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Our Souls at Night

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What a great pleasure to recommend Kent Haruf’s last book, published posthumously in 2015. Our Souls at Night is a small gem. Haruf has left a literary legacy held fast in the fictional town of Holt, Colorado.

Holt is a small town with its inhabitants, as in all small towns, knowing just about all they need to know about one another. Or so they think. Our Souls at Night is the story of two senior citizens, seemingly at peace with their widowed lives until Addie comes knocking on the door of her neighbor Louis. After many years of widowhood, Addie decides that what she misses most of all is someone to be with through the night. Someone to talk with, to sleep next to, to fill that loneliest part of her days.

Addie and Louis are neighbors of many years. Not friends, but certainly not strangers. Cautiously, she asks if Louis might like to try out such an arrangement; to come by in the evening, share some small talk and then retire to her bedroom. She is careful to explain she is not looking for love, but for that special companionship at night – a companionship she never really experienced with her husband throughout a difficult marriage. It is Haruf’s writing with its simplicity of language, spare yet endearing, that moves both the story and the reader into a landscape of change. Addie and Louis, full of curiosity and hope, enter into the arrangement with a slowly growing delight and discovery of themselves. Old stories, regrets and secrets are shared, children are spoken of, and all the while a rare and new and unexpected intimacy develops.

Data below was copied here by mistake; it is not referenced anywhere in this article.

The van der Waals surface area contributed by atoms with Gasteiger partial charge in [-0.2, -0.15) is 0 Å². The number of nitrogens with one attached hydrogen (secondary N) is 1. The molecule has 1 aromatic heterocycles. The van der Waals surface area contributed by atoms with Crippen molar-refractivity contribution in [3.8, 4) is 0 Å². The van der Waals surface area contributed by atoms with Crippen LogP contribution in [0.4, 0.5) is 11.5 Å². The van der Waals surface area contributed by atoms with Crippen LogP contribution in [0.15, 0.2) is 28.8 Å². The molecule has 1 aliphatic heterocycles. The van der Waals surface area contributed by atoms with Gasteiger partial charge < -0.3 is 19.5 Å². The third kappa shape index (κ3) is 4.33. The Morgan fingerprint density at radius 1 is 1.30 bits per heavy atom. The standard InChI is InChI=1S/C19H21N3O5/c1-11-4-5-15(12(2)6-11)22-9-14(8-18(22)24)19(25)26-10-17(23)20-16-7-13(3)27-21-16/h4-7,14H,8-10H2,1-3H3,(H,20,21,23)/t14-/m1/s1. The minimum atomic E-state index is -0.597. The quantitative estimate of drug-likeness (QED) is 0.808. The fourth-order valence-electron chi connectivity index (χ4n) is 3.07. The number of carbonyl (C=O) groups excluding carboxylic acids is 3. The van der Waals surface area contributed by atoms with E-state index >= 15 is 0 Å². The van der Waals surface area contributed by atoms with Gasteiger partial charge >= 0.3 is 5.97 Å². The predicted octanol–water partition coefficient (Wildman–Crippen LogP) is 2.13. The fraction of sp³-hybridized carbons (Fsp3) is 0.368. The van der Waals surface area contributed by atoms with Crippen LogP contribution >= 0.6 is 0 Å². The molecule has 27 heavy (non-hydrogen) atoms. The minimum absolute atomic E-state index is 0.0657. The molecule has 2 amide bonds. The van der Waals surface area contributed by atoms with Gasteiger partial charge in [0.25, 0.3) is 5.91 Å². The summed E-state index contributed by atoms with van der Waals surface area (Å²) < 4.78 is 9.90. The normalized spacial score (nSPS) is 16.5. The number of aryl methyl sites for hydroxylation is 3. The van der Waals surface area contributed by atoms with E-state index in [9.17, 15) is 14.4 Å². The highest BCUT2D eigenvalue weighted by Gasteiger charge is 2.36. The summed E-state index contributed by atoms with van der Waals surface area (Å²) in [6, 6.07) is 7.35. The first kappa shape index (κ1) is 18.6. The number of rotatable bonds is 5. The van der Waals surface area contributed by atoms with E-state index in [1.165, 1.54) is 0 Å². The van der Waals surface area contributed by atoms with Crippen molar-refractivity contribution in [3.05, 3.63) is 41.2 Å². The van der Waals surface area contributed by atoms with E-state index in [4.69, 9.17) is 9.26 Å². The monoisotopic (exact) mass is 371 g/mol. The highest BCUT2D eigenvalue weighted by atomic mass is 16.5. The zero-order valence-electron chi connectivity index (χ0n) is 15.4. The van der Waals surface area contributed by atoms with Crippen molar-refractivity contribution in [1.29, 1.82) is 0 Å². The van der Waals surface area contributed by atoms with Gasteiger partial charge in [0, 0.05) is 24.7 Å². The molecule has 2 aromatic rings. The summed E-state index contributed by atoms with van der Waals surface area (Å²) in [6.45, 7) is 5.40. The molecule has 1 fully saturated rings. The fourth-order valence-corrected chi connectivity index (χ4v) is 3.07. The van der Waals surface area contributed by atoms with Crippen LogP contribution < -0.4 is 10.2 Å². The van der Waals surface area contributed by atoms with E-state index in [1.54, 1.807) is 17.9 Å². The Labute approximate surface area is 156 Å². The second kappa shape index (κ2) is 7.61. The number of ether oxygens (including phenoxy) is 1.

What begins very privately eventually becomes known in the community of Holt. It also becomes known to their children. Haruf does not cut corners. Neither their townsfolk nor their offspring approve. Addie and Louis continue the relationship, riding out the town’s disapproval. Louis is able to deal with his daughter, but Addie’s son fears his mother is being taken advantage of. The son’s own marriage is failing and to complicate matters, while he and his wife separate, he sends his own son to live with Addie for a period of time. The young boy, instead of creating a wedge between Addie and Louis’s arragement, binds them more closely than ever.

The story is not a sweet, ever-after tale (no matter how much the reader may want it to be), but life often interferes beyond all our good intentions. Haruf has written an honest story, a very grownup story. Addie and Louis are products of a powerful rural setting and community. It is heartening to read of such characters who learn not to fear change, that bridges can be built at any age.

Our Souls at Night was the impetus for a lively discussion at the Clayton Community Book Club. Kent Haruf’s legacy of Plainsong, Eventide, Benediction, Where You Once Belonged, The Tie that Binds, and West of Last Chance (with photographer Peter Brown) is worth reading and rereading. – Sunny Solomon

Also available by Kent Haruf: Plainsong; Benediction; Eventide; The Tie that Binds; Where You Once Belonged

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